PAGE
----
The nutritarian diet may also lower cholesterol and blood pressure. With all of these benefits combined, it makes sense that those who adhere to the diet could enjoy a longer lifespan and be active and mentally sharp for longer. Of course, there are plenty of other factors that contribute to this situation - some of which, like genetics, are out of our control.
Is the Nutritarian Diet Expensive?
Like most diets, the greatest cost to the nutritarian program is the health food it incorporates. Fresh fruits, vegetables, and other natural ingredients are always a bigger hit to the wallet than processed or boxed foods. Choose organic options and your total will be even larger. However, the investment of money could be a small price to pay for eaters wanting to make a change.
Going out to eat might be a slight boost to your budget, but the current availability of options like salad bars and whole foods on takeout menus will help. The Eat to Live diet is something you can take with you to restaurants and on the road, as long as you make a concerted effort to seek out the right nutrients.
Dr. Fuhrman’s books, while not necessary to the diet, offer an added expense. If nutritarians attend workshops or undergo the certificate program, that will be an additional cost as well. If you decide to try the eat to live diet, it might be wise to set your goals and a financial structure at the beginning.
On the website, there is a hefty price tag of $4,000 for a lifetime membership, which may look intimidating. However, it’s good to remember that this isn’t necessary to undergo the diet. There are also more inexpensive options, such as a $7.95 monthly gold plan, or a downloadable PDF that outlines the detox program and costs $15.95 for nonmembers.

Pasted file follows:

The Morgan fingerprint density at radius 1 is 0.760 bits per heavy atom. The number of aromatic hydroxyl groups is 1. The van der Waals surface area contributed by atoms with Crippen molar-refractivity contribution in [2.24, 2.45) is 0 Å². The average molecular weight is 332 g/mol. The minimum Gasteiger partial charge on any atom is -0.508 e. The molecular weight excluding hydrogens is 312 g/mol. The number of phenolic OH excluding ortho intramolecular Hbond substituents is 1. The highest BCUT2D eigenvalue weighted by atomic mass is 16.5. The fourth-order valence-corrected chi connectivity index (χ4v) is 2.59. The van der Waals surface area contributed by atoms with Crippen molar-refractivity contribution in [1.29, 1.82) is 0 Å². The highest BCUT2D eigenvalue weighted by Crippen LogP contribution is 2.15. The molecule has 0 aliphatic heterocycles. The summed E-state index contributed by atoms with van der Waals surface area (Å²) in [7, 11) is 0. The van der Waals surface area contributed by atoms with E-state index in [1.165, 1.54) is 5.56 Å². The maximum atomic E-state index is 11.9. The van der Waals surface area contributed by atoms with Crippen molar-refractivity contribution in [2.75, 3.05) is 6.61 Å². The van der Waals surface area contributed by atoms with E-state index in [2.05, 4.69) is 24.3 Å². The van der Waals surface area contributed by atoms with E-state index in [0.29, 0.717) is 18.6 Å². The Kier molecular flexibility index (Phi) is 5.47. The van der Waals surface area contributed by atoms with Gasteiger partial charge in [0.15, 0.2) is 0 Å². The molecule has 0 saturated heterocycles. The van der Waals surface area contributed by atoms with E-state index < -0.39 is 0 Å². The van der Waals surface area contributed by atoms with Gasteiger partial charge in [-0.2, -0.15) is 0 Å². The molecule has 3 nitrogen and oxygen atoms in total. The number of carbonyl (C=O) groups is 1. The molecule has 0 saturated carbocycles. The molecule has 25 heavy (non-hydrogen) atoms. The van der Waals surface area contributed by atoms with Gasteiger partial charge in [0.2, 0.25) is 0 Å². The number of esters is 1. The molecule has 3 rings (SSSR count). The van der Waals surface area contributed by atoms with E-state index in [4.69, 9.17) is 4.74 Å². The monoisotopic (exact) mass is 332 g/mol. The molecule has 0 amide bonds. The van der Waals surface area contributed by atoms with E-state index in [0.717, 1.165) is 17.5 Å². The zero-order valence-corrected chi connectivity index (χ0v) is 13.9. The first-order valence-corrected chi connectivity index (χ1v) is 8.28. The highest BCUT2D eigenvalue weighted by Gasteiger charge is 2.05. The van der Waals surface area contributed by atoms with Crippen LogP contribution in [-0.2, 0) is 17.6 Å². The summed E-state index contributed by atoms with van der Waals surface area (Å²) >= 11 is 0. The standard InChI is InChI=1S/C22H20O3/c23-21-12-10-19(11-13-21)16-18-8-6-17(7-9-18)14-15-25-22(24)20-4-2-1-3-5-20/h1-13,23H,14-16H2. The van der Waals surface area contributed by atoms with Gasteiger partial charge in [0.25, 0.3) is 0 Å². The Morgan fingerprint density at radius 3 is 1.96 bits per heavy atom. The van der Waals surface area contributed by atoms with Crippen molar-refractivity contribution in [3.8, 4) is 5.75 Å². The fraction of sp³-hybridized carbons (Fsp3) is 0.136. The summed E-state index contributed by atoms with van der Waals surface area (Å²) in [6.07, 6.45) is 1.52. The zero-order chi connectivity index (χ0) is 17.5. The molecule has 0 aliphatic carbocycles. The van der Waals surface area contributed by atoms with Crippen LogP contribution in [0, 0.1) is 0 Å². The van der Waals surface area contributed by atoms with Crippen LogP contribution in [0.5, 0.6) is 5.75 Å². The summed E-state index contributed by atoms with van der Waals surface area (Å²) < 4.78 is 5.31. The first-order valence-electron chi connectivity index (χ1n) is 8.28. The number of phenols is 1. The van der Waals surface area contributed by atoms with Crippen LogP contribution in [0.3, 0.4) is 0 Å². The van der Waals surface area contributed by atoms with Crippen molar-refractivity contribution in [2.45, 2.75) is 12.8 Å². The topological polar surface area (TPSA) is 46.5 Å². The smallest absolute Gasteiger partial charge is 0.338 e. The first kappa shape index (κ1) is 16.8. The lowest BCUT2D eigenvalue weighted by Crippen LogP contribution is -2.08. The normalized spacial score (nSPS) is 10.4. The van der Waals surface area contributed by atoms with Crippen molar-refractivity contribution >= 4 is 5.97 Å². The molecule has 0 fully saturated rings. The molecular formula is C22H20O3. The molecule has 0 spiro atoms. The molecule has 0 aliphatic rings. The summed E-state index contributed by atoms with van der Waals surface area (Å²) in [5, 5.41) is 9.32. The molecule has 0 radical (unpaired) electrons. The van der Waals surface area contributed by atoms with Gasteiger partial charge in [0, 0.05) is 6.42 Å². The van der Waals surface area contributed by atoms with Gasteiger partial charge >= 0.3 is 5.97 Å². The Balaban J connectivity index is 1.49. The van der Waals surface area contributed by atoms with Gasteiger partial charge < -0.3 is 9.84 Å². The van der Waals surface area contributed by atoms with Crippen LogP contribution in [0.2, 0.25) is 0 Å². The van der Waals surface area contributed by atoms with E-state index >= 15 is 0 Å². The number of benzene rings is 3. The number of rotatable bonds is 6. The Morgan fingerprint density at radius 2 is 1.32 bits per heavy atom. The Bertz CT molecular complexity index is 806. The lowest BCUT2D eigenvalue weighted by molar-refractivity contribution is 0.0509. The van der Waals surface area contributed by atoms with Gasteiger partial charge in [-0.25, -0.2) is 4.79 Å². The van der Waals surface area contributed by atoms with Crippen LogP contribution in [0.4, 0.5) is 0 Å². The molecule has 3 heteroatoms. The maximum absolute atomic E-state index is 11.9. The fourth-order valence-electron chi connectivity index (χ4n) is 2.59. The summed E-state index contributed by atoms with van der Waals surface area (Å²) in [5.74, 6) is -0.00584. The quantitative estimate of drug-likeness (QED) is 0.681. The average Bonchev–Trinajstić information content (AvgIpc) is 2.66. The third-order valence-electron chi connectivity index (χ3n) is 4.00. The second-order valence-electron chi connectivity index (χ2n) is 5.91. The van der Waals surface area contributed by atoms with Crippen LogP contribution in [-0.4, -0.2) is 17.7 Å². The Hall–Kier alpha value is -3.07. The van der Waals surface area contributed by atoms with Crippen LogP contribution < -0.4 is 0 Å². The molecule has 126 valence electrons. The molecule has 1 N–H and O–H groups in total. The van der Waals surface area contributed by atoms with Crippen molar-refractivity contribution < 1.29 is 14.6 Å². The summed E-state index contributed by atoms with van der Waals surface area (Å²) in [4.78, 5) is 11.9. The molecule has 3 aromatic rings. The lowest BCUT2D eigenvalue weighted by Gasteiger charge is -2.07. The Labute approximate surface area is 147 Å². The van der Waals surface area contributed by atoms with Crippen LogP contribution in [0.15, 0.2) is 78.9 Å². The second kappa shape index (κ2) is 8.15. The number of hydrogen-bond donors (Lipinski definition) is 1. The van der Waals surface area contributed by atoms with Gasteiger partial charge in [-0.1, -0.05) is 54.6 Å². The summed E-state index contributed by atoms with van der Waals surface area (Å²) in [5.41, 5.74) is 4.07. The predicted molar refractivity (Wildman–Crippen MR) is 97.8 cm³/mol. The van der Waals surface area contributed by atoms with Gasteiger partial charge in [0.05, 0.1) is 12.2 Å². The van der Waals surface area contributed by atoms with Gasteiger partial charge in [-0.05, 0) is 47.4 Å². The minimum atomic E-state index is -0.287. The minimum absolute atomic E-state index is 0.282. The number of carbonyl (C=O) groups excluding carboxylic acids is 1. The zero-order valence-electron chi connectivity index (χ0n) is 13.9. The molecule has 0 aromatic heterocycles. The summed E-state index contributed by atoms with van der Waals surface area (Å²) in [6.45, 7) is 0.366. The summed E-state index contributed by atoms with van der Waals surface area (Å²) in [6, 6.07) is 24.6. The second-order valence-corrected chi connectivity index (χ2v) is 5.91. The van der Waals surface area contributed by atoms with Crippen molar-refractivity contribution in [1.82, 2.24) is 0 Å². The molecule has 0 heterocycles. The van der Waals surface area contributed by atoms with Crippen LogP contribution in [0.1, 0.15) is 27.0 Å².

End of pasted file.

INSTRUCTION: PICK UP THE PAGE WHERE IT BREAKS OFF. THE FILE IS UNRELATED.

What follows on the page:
Of course, supplemental materials can be helpful to many people. If you find yourself getting very involved in the diet and want more support, you might find it worthwhile to spend the extra cash on the program to get better results. Everyone is different!
Is Exercise Part of the Nutritarian Diet?
It’s not built into the program, no. This diet focuses on foods rather than other lifestyle choices. However, you’ll always see the best results when you combine a diet with the right level of activity and abstain from harmful substances like tobacco and alcohol. It’s up to you to determine how clean you want to get when embarking on this program.
It’s no secret that eating real food-based in plant matter is good for our bodies. We can assume that there will be other positive health benefits as well. Though the nutritarian diet isn’t for everyone, it’s widely accessible and encourages a lifestyle transformation to help eaters make good choices for themselves. Ideally, and when followed correctly, the change in behavior means an overhaul of the digestive system, and rewards eat to live dieters with a balanced program that will let them see sustainable results.
Dr. Joel Fuhrman biographical info, retrieved from https://www.drfuhrman.com/
U.S. News Diet Score, retrieved from https://health.usnews.com/best-diet/nutritarian-diet.
Five Tenets of the Nutritarian Diet, retrieved from https://vegnews.com/2017/4/5-tenets-of-the-nutritarian-diet
Glycemic Index and How It Affects Your Diet, retrieved from https://health.clevelandclinic.org/glycemic-index/